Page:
The Erie County Executive is an infrequent guest on the afternoon show, not as a fanboy politician trying to score easy votes with a very special guest appearance doing homage to the local sports team, but as a representative answering the beck and call of sports talk radio show hosts who are demanding answers in behalf of their listeners, his constituency, concerning the economic impact of necessary infrastructure changes to accommodate the inevitable downtown temple stadium. The name Robert Moses is occasionally mentioned. The entire region erupts into boos and hisses, which summons our only United States Senator, who is a Munchkin, to pad into the region to eat chicken wings and to talk about the state’s only professional football franchise and the blue-collar work ethic, not knowing, apparently, that the blue-collar work ethic caused Bethlehem Steel to sail over the western horizon of Lake Erie about forty years ago. Times have changed. Sports talk radio has changed.

No longer is sports talk radio limited to endless griping about player performance by wannabe jock hosts named Bulldog. I say that ironically: our number one radio show is “Mike Schopp and The Bulldog;” Mike is the intellectually curious ex-sort-of-jock (I think he played tennis), while The Bulldog is the sensitive cultural observer whose twitter feed @bulldogwgr is far more likely to include a paean to a favorite alt-country rock band than it is to include a mention of a sporting event. His moniker was given to him, I think, because he is a gigantic, scary-looking biker dude. Mike is excruciatingly deliberate in his attention to detail, to the delight of listeners, and to the fury of wannabe jock callers; he is a disciplined arguer, a student of forensic debate, listening carefully to his interlocutor before agreeing or disagreeing based on evidence. I say, no longer is sports talk radio limited to endless griping about player performance by wannabe jock hosts and wannabe jock callers; instead, it has become all-inclusive, a kind-of crucible for many things theoretical, e.g., philosophical, economical, political, cultural, et. al., even familial–many things theoretical put into practice.

For example, the accusation that the football team from Boston cheated by deflating its footballs to give them some sort of advantage sparked much discussion on sports talk radio about authority and consequence: how it should be meted out and who should direct it. Also discussed were issues of human character, that is, how it comes to pass that honorable men cheat, which leads back to the question of authority (an important question in a free society), revealing a wisdom that honorable men cheat as much as they can, behaving virtuously only as much as they have to. What is, finally, the enforcing authority in this social microcosm known as athletics? It is, finally, money. The commissioner’s job is to submit a product to the market that makes his billionaire employers more billions. This is true for amateur athletics and professional athletics. How, then, shall fans affect for good the teams and players they love?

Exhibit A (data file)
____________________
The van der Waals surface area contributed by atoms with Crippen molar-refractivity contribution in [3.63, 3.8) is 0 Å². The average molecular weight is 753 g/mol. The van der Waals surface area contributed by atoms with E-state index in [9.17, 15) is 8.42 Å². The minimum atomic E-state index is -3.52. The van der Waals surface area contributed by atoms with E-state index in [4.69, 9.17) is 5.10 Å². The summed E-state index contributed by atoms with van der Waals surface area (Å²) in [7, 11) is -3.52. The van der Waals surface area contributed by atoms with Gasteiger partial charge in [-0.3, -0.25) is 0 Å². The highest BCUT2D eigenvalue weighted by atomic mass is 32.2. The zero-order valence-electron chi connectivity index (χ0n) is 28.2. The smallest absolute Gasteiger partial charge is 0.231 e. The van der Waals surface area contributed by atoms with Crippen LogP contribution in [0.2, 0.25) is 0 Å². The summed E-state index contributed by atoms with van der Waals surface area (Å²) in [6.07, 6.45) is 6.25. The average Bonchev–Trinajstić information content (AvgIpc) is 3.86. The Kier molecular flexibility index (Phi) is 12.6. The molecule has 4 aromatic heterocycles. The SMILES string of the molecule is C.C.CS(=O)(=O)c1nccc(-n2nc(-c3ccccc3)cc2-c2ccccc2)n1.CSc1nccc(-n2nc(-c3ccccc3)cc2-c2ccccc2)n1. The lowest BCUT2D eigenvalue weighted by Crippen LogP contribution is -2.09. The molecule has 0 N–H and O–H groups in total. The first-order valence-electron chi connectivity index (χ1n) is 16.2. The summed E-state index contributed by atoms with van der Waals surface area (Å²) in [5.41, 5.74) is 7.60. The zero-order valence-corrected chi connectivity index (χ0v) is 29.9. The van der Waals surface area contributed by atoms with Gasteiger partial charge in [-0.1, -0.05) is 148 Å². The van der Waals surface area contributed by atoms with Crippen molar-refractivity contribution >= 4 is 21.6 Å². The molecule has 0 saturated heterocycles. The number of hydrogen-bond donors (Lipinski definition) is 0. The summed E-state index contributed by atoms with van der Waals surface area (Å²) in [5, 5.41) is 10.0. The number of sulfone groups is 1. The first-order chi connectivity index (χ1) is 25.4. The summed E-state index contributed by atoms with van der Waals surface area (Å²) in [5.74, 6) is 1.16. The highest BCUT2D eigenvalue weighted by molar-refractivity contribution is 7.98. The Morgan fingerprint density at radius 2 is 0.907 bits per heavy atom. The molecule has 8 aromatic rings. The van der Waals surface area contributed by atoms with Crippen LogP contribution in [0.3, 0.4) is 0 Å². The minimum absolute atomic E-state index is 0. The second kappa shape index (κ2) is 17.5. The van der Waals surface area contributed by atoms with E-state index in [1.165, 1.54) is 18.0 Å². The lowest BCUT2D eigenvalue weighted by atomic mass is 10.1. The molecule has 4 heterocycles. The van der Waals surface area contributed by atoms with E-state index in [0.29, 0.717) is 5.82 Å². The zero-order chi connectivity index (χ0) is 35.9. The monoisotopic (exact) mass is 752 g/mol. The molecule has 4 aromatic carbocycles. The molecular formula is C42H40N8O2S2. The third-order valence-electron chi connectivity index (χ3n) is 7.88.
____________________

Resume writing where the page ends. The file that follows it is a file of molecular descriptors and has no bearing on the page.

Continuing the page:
Have you ever wondered how a union contract with a multi-national corporation works? How the negotiations actually proceed, legally? How they play out, publicly? What is the purpose of this leaked information? And who leaked it? Cui bono, O Representative, cui bono? We pore over every detail for days, weeks, months, as long as it takes to get the contract made.

Thus sports talk radio.

It is a vibrant salon, taking all comers, so long as you can make a reasoned argument for the passion you feel for your position. Pluralism, including old-school fans, casual fans, metrics fans (oh, the nerds!), and even trolls, expands the market, which fulfills the sports talk radio show host’s vocation. Pluralism has made talking about sports better, more informative, and more interesting. Sports talk radio has learned that substantial argumentation which includes the many facets of life which sports fandom touches is a euvoluntary exchange, much more pleasurable than the old model, which was a close communion of frustrated fans screaming at each other about archaic statistics and about the greatest team/player/coach ever. A sports talk radio show host cannot experience market growth if he condescends in this way to his audience, except when empathy for his general audience demands that he do so to an audience in specific.